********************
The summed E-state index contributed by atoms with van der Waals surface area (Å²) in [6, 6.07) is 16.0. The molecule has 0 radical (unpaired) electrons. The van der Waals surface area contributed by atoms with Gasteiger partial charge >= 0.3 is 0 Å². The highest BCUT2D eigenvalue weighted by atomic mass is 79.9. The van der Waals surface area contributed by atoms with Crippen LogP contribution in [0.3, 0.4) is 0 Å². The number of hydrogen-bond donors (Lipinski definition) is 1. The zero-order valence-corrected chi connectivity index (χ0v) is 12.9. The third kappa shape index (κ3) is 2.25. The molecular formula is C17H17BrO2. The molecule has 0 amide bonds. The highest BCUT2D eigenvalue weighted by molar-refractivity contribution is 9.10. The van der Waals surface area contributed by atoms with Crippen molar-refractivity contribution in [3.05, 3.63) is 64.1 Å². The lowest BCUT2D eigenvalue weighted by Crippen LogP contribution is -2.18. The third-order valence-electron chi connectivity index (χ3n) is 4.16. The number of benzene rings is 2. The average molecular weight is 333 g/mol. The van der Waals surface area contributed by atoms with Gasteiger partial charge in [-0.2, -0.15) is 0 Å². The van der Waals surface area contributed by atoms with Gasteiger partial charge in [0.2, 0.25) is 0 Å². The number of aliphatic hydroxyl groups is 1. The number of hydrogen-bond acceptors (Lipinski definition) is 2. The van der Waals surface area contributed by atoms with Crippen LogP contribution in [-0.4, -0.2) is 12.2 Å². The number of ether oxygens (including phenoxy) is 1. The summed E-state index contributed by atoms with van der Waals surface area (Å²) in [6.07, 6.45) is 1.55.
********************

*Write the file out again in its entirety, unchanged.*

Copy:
The summed E-state index contributed by atoms with van der Waals surface area (Å²) in [6, 6.07) is 16.0. The molecule has 0 radical (unpaired) electrons. The van der Waals surface area contributed by atoms with Gasteiger partial charge >= 0.3 is 0 Å². The highest BCUT2D eigenvalue weighted by atomic mass is 79.9. The van der Waals surface area contributed by atoms with Crippen LogP contribution in [0.3, 0.4) is 0 Å². The number of hydrogen-bond donors (Lipinski definition) is 1. The zero-order valence-corrected chi connectivity index (χ0v) is 12.9. The third kappa shape index (κ3) is 2.25. The molecular formula is C17H17BrO2. The molecule has 0 amide bonds. The highest BCUT2D eigenvalue weighted by molar-refractivity contribution is 9.10. The van der Waals surface area contributed by atoms with Crippen molar-refractivity contribution in [3.05, 3.63) is 64.1 Å². The lowest BCUT2D eigenvalue weighted by Crippen LogP contribution is -2.18. The third-order valence-electron chi connectivity index (χ3n) is 4.16. The number of benzene rings is 2. The average molecular weight is 333 g/mol. The van der Waals surface area contributed by atoms with Gasteiger partial charge in [-0.2, -0.15) is 0 Å². The van der Waals surface area contributed by atoms with Gasteiger partial charge in [0.2, 0.25) is 0 Å². The number of aliphatic hydroxyl groups is 1. The number of hydrogen-bond acceptors (Lipinski definition) is 2. The van der Waals surface area contributed by atoms with Crippen LogP contribution in [-0.4, -0.2) is 12.2 Å². The number of ether oxygens (including phenoxy) is 1. The summed E-state index contributed by atoms with van der Waals surface area (Å²) in [6.07, 6.45) is 1.55.